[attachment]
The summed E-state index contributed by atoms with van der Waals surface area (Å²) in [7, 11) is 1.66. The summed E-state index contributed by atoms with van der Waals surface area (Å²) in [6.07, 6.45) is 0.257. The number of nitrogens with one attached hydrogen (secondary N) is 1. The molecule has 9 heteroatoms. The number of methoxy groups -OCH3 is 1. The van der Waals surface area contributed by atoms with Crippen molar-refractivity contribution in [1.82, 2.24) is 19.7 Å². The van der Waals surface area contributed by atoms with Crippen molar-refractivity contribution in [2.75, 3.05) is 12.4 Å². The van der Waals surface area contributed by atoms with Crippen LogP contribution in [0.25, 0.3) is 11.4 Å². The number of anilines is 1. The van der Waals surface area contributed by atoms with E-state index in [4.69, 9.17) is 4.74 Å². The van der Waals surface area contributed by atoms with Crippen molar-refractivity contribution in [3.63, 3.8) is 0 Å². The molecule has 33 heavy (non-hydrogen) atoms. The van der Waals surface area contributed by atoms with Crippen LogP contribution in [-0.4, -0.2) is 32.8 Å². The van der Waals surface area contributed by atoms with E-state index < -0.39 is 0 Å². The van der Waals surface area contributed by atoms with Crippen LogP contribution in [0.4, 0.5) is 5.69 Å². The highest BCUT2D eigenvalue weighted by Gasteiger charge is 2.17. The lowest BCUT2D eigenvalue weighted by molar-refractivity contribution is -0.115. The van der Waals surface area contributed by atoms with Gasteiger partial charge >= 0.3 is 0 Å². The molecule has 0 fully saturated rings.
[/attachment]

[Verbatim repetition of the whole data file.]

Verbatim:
The summed E-state index contributed by atoms with van der Waals surface area (Å²) in [7, 11) is 1.66. The summed E-state index contributed by atoms with van der Waals surface area (Å²) in [6.07, 6.45) is 0.257. The number of nitrogens with one attached hydrogen (secondary N) is 1. The molecule has 9 heteroatoms. The number of methoxy groups -OCH3 is 1. The van der Waals surface area contributed by atoms with Crippen molar-refractivity contribution in [1.82, 2.24) is 19.7 Å². The van der Waals surface area contributed by atoms with Crippen molar-refractivity contribution in [2.75, 3.05) is 12.4 Å². The van der Waals surface area contributed by atoms with Crippen LogP contribution in [0.25, 0.3) is 11.4 Å². The number of anilines is 1. The van der Waals surface area contributed by atoms with E-state index in [4.69, 9.17) is 4.74 Å². The van der Waals surface area contributed by atoms with Crippen molar-refractivity contribution in [3.63, 3.8) is 0 Å². The molecule has 33 heavy (non-hydrogen) atoms. The van der Waals surface area contributed by atoms with Crippen LogP contribution in [-0.4, -0.2) is 32.8 Å². The van der Waals surface area contributed by atoms with E-state index < -0.39 is 0 Å². The van der Waals surface area contributed by atoms with Crippen LogP contribution in [0.4, 0.5) is 5.69 Å². The highest BCUT2D eigenvalue weighted by Gasteiger charge is 2.17. The lowest BCUT2D eigenvalue weighted by molar-refractivity contribution is -0.115. The van der Waals surface area contributed by atoms with Gasteiger partial charge >= 0.3 is 0 Å². The molecule has 0 fully saturated rings.